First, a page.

Prevent gum disease

Gum disease is a severe condition that can lead to tooth loss. The good news is that it is preventable with good oral hygiene habits. Delve into this blog as we discuss the gum disease early signs and the actionable steps for gum disease prevention.

Have you heard? Almost half of US adults over 30 are affected by gum disease, with 9% having a severe form known as periodontal disease, as reported by the U.S. Centers for Disease Control and Prevention.

Understanding gum disease

Gum disease, also known as (periodontitis) is a bacterial infection that causes inflammation and damage to the gums, bone, and ligaments supporting the teeth. It is a common condition that can range from mild inflammation of the gums (gingivitis) to severe cases that damage supporting structures of the teeth (periodontitis). Let’s delve into the explanation of each by highlighting the common gum disease symptoms.


Gingivitis is the mildest form of gum disease. It affects the surface layer of the gum from where they meet the teeth. At this stage, deeper tissues of the gums, teeth, and bone are not damaged. The signs of gingivitis include:

  • Red and swollen gums
  • Bleeding gums, especially when brushing or eating


Periodontitis is an advanced stage of gum disease that can occur if gingivitis is left untreated. In this stage, the infection starts affecting the bone and ligaments that support the teeth.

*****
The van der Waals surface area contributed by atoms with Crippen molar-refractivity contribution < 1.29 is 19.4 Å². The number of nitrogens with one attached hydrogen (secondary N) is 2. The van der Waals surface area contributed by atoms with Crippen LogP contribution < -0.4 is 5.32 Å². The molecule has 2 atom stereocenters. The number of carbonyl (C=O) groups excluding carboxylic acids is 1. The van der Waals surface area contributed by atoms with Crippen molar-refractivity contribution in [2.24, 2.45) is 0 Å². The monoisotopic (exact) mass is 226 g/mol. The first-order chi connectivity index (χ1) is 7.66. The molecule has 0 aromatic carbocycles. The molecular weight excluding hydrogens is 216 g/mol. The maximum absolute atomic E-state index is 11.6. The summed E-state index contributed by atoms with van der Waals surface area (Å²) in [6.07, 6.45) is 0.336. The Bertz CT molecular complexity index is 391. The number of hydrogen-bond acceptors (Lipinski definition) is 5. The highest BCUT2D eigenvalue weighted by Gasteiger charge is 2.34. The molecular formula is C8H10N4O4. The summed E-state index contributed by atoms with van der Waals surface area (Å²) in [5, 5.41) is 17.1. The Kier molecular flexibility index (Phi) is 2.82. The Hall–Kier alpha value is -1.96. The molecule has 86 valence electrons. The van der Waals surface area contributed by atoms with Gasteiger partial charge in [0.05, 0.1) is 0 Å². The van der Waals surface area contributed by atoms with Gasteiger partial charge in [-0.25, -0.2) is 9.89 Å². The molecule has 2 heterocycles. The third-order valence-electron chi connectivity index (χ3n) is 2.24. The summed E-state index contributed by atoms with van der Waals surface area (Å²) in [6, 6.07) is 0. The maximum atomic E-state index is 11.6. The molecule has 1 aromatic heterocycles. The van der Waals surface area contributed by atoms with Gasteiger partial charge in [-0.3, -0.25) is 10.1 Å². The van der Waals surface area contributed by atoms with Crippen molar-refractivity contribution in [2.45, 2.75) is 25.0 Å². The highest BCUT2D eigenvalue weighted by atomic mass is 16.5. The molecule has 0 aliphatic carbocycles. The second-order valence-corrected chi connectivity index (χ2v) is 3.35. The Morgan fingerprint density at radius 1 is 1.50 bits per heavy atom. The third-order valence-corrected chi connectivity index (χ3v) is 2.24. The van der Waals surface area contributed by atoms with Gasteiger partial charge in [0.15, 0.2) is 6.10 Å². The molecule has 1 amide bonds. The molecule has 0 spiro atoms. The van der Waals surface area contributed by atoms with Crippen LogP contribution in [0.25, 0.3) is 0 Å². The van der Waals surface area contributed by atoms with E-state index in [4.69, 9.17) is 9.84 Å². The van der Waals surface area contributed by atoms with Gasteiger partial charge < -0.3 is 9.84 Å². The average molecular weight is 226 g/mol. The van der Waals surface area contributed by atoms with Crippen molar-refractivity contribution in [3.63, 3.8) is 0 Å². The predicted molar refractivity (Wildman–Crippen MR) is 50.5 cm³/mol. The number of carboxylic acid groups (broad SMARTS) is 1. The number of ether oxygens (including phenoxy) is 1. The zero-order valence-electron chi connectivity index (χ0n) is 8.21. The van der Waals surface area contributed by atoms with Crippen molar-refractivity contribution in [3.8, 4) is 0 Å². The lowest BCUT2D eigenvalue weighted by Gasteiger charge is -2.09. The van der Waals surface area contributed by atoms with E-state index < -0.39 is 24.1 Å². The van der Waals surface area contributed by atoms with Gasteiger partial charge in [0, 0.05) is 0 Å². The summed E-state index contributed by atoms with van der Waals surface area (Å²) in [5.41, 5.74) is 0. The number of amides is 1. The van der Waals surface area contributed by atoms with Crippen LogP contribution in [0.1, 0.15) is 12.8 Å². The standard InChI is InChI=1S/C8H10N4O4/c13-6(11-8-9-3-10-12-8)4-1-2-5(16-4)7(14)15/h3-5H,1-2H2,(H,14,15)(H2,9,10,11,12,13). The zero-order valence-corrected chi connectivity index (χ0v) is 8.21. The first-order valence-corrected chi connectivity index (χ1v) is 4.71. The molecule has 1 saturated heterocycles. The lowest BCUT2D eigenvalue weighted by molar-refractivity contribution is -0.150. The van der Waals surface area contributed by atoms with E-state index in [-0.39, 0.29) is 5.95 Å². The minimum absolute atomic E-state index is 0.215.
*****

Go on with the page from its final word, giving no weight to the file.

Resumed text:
When gum disease damages the seal between gums and teeth, it creates spaces called periodontal pockets. Bacteria can get trapped in these pockets and cause further damage to the tissues that support the teeth. Periodontitis can lead to tooth loss if not treated properly. Symptoms include:

  • Bleeding gums
  • Swollen (Red) gums 
  • Bad breath
  • Loose teeth 
  • Receding gums (the gum line recedes away from the tooth, making the teeth look longer)

Why Taking Care of Your Teeth Matters

Maintaining good oral hygiene is essential because it helps prevent dental issues like cavities, gum disease, and bad breath. It also contributes to your overall physical and emotional well-being, and poor oral health can be linked to certain medical conditions. 

Additionally, taking care of your gums is more than just maintaining a beautiful smile; it also supports your overall health. With numerous concerns surrounding gum disease, let’s now address the commonly asked questions to provide a better understanding of this condition.

  1. What does gum disease look like?

Gum disease can be recognized by swollen, tender, reddish, or purple gums, often with plaque buildup on your teeth. Loose teeth and the presence of pus along your gum line are also indications of gum disease. Additionally, bleeding gums are common gum disease symptoms.

  1. How many gum diseases are there?

There are two types of gum diseases known as gingivitis and periodontitis. Both stem from bacterial accumulation along the gum line, although one is significantly more severe than the other.

  1. Is gum disease reversible? 

The possibility of reversing gum disease depends upon how far it has advanced. If caught early, it can often be reserved, but if it’s gotten worse or reached an advanced stage, complete reversal might not be possible.